Startups

What happened to Philly Tech Meetup?

Four years, 4,400 members, four months of radio silence. With its founder MIA, a former pillar of the Philly tech scene appears to be crumbling.

A program called MarketReach America will bring 15-20 startups to the state to meet potential customers and learn regulations. The goal is to encourage opening an office here.

A new program is looking to help a group of medical technology startups from Israel enter the U.S. market through Maryland. MarketReach America aims to bring a group of 15-20 startups working in digital health and medical devices to Maryland to meet potential customers and medical institutions in the state. The University of Maryland, Baltimore, will also introduce experts in specific areas. During the two-week program, the founders and executives will also receive training on interacting with U.S. government research and regulatory agencies from iCorps instructor Bob Storey. These include Maryland-based agencies such as the U.S. Food and Drug Administration, Center for Medicare and Medicaid Services and NIH. The program is being run by the Maryland/Israel Development Center, which is providing funding along with the Maryland Department of Commerce, UMB, the Israel Innovation Authority and the Abell Foundation, which provided a grant. “Our goal is to help Israeli entrepreneurs understand how to scale up in the U.S. market and ultimately establish a presence in Maryland," MIDC Chairman Alvin Katz said in a statement. Three startups will also get access to office space. It's an extension of recent work from the state to strengthen trade ties with Israel. We've previously seen Israeli companies landing in the state in the area of cybersecurity, with moves such as Cyberbit's decision to open its first U.S. training "range" in Baltimore. This program shows engagement in another area of tech strength for the state. "This new binational business training program is a great example of the kind of collaboration and partnership we strive to achieve to boost trade, foster entrepreneurship, and build on our long and proud shared history," Gov. Larry Hogan said in a statement.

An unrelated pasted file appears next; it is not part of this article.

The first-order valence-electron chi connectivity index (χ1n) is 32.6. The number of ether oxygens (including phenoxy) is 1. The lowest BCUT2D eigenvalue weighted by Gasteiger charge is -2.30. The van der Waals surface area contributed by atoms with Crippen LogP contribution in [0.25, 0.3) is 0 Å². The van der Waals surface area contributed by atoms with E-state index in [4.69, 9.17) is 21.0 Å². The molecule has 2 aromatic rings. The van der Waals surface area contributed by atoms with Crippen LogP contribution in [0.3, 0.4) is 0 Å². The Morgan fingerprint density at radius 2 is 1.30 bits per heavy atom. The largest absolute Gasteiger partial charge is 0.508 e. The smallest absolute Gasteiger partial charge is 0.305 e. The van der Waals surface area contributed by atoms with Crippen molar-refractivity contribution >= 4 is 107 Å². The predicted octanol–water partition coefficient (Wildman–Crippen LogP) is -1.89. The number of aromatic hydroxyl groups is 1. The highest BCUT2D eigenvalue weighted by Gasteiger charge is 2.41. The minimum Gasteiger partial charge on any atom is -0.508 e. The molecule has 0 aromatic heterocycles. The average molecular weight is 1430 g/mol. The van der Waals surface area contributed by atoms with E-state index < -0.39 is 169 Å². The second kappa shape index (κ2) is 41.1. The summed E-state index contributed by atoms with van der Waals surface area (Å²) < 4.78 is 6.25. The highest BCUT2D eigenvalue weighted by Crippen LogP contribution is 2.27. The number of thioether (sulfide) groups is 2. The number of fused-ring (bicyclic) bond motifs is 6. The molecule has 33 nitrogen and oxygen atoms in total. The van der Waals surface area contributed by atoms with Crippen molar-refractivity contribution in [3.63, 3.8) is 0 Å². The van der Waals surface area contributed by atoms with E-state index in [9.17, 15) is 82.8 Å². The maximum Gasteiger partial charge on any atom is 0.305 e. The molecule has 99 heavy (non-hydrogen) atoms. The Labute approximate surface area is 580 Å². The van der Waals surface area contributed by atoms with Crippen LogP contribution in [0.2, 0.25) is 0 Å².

Philly Tech Meetup, a nearly four-year-old institution in the local tech scene, went dark about four months ago.

It billed itself as “the premier launching pad for tech startups in the Mid-Atlantic region, and one of the largest tech meetups in the USA.”

Founded in early 2011 by entrepreneur Rohan Mehta, the group held two meetups every month — startup demos and happy hours — and also hosted sporadic, ticketed “Fireside Chats,” often featuring out-of-market venture capitalists. The group has nearly 4,400 members and regularly filled the University City Science Center’s Quorum space, where it held its startup demos. In February, Mehta began charging $10 for the meetup.

Then, in April, Philly Tech Meetup stopped scheduling startup demo and happy hour events, without so much as a peep from Mehta.

The last public note we could find on the status of the meetup was on its Twitter account, which said, in May, that PTM would return at some point. Per this manual retweet, the account appears to have posted an update in June, but the original tweet has since been deleted.